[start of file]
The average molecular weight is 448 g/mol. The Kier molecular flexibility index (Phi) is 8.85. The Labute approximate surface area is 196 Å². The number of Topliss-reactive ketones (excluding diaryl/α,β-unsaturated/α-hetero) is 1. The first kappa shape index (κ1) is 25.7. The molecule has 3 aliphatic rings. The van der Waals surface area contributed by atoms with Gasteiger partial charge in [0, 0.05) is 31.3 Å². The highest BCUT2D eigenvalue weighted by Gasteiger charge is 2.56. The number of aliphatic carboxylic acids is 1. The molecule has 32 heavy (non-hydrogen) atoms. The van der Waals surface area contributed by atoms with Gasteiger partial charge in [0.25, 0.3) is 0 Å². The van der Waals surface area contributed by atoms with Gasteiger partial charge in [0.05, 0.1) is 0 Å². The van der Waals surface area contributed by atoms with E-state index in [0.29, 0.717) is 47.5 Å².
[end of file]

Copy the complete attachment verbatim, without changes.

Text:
The average molecular weight is 448 g/mol. The Kier molecular flexibility index (Phi) is 8.85. The Labute approximate surface area is 196 Å². The number of Topliss-reactive ketones (excluding diaryl/α,β-unsaturated/α-hetero) is 1. The first kappa shape index (κ1) is 25.7. The molecule has 3 aliphatic rings. The van der Waals surface area contributed by atoms with Gasteiger partial charge in [0, 0.05) is 31.3 Å². The highest BCUT2D eigenvalue weighted by Gasteiger charge is 2.56. The number of aliphatic carboxylic acids is 1. The molecule has 32 heavy (non-hydrogen) atoms. The van der Waals surface area contributed by atoms with Gasteiger partial charge in [0.25, 0.3) is 0 Å². The van der Waals surface area contributed by atoms with Gasteiger partial charge in [0.05, 0.1) is 0 Å². The van der Waals surface area contributed by atoms with E-state index in [0.29, 0.717) is 47.5 Å².